Clint Bowyer dominated the NASCAR Camping World Truck Series race at Kansas Speedway on Saturday to finally win a major NASCAR race in his home state. Bowyer, from Emporia, one hundred miles west of Kansas City had managed to come second in 2007 and then again a year later but had to wait until now to enjoy the victory celebrations, the burnouts, in front of his Kansas fans.

He led 124 of the 167 laps, such was his dominance, and although he had misgivings about the chosen strategy when he started from eleventh place at the final green flag restart on lap 116 it took Bowyer just six laps to fight his way to the front of the field, a position he maintained for the final forty-six laps.

“We’ve come close here,” Bowyer said. “We’ve had good runs here, but we just haven’t been able to seal the deal. To finally be able to do a burnout on the frontstretch in front of that crowd is big, man. It’s a good feeling. This place means a lot to me. I watched this place being built. I dreamed of being able to race here in anything, and to be able to roll into victory lane … is pretty cool.”

Second place went to Truck Series regular Johnny Sauter after fending off a challenge from Todd Bodine who ground down the distance between them and felt he could have taken the runner-up spot but simply ran out of laps. Both Saunter and Bodine admitted there was nothing they could do about the no. 2 Chevrolet ahead of them.

Behind that pair James Buescher took fourth ahead of Joey Coulter who passed Kyle Busch on the very last lap and unwittingly triggered a sequence of events that was to have significant ramifications over the following forty-eight hours.

It would seem Busch was less than thrilled with the way Coulter had passed him and so after the checkered flag he pulled alongside Coulter’s Richard Childress Racing Chevrolet. There was contact between the two trucks as the driver of the number 18 showed his displeasure.

Joey Coulter passes to the inside of Kyle Busch, starting a chain of events that ended with Richard Childress on probation

Knowing that Busch was still on probation for an altercation with another RCR driver, Kevin Harvick, at Darlington when Harvick tried to punch Busch whilst the latter was sat in his car in pit lane and Busch knocked Harvick’s car into the pit wall to make good his escape Childress was expecting to see Busch called to the NASCAR hauler to answer for his actions. NASCAR took no action.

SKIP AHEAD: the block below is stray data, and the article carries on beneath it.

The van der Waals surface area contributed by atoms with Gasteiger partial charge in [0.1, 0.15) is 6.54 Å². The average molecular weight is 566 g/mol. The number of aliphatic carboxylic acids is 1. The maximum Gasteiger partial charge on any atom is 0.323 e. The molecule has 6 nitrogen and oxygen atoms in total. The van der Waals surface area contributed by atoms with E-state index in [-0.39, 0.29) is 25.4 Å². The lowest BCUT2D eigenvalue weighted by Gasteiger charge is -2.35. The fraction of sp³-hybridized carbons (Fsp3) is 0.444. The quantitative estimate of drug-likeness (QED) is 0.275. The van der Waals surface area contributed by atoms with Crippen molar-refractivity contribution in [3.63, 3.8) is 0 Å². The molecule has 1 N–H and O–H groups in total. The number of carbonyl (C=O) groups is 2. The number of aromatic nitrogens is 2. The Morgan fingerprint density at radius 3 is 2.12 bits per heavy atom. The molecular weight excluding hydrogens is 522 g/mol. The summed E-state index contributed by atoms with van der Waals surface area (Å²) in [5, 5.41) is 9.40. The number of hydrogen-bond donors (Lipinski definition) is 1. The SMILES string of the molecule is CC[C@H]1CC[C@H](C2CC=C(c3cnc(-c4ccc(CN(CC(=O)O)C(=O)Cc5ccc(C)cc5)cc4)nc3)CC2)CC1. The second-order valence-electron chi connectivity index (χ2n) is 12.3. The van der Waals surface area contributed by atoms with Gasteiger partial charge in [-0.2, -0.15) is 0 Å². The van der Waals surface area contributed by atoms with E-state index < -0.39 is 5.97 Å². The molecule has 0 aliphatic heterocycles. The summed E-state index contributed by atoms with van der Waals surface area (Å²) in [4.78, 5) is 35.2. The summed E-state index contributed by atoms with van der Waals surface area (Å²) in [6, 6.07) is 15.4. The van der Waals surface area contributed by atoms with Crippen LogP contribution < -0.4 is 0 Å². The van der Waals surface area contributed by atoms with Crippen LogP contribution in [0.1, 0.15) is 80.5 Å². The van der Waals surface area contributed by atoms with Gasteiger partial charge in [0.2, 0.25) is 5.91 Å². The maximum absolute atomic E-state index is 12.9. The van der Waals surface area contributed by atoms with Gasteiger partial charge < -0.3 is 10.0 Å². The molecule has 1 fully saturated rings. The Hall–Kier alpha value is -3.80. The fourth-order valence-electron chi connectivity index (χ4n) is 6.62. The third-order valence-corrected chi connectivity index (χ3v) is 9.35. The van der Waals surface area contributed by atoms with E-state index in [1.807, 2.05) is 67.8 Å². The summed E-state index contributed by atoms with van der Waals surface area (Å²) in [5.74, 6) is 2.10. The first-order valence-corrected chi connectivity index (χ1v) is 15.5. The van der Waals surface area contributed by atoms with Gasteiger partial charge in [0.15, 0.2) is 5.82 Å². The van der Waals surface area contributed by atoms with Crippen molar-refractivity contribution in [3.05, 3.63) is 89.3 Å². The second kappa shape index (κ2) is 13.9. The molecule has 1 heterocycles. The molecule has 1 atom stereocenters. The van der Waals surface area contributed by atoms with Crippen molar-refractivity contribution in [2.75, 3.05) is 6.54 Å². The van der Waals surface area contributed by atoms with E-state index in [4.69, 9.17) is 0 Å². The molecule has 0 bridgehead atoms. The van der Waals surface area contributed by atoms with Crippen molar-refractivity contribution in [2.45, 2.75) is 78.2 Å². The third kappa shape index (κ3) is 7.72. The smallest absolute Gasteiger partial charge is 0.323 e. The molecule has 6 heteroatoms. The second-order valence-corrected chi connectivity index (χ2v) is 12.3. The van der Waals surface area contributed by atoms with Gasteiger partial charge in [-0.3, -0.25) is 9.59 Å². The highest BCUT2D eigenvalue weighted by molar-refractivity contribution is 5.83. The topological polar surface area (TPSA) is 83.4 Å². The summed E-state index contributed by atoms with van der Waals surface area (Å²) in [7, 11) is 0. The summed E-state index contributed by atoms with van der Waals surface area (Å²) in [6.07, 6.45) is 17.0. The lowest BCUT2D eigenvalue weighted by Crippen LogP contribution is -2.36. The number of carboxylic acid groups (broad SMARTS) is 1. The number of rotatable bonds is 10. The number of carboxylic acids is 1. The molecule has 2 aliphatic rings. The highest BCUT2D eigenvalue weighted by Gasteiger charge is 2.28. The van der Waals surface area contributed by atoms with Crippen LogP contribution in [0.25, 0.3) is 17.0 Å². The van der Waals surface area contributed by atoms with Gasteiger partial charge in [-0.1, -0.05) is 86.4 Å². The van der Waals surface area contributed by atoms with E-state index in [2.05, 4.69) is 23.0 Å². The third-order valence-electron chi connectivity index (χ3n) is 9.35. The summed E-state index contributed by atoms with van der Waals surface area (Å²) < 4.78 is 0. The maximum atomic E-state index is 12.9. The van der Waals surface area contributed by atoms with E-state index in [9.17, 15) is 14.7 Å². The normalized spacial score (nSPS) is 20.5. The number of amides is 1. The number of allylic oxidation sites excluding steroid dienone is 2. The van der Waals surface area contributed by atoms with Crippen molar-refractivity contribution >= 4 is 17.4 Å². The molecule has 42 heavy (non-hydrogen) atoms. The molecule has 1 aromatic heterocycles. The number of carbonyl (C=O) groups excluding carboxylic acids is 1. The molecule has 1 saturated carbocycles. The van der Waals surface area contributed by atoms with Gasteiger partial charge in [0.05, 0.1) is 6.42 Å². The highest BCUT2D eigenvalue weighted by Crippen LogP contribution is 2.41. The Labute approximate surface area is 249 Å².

Specific details of what happened next are imprecise but what is known is that Childress, apparently tired of Busch causing damage to his cars when the mood takes him, challenged Busch in the garage some time after the race. At one point the 65 year old Childress had Busch in a headlock and punched him several times. Eventually they were separated and the team owner was restrained from inflicting any further force.

On Sunday morning NASCAR officials met Busch, Childress and Joe Gibbs who owns the cars that Busch drives in the Sprint Cup Series. It was decided by the officials that Busch had not violated the terms of his probation and was not the instigator of the altercation. They considered ordering Childress from the Speedway but decided his presence was needed to run the four cars he had entered in Sunday afternoon’s Sprint Cup race. Childress was therefore permitted to stay at the track with some restrictions imposed – the restrictions weren’t made openly available but were believed to include a ban from pit lane during the race.

On Monday the NASCAR officials reconvened  to decide what appropriate action to take. They announced that Childress has been fined $150,000 and placed on probation through to December 31st.

In a statement issued NASCAR said, “The penalty we have announced today for Richard Childress reflects NASCAR's response to the incident at Kansas Speedway on Saturday. We feel this action is appropriate and are confident all parties involved understand our position on this matter and will move forward appropriately.”

Childress in turn issued a statement which explained his actions whilst falling short of an apology. “First of all, I’m responsible for my actions, plain and simple. As you know, I am a very principled person and have a passion for what we do at Richard Childress Racing. I believe passionately in defending my race teams and my sponsor partners. In this instance, I let that passion and my emotions get the best of me. I accept the penalty NASCAR announced today and, as a company, we will now focus on this week’s races at Pocono Raceway and Texas Motor Speedway.”

Texas is where the Camping World Truck Series next meet up to race on Friday evening.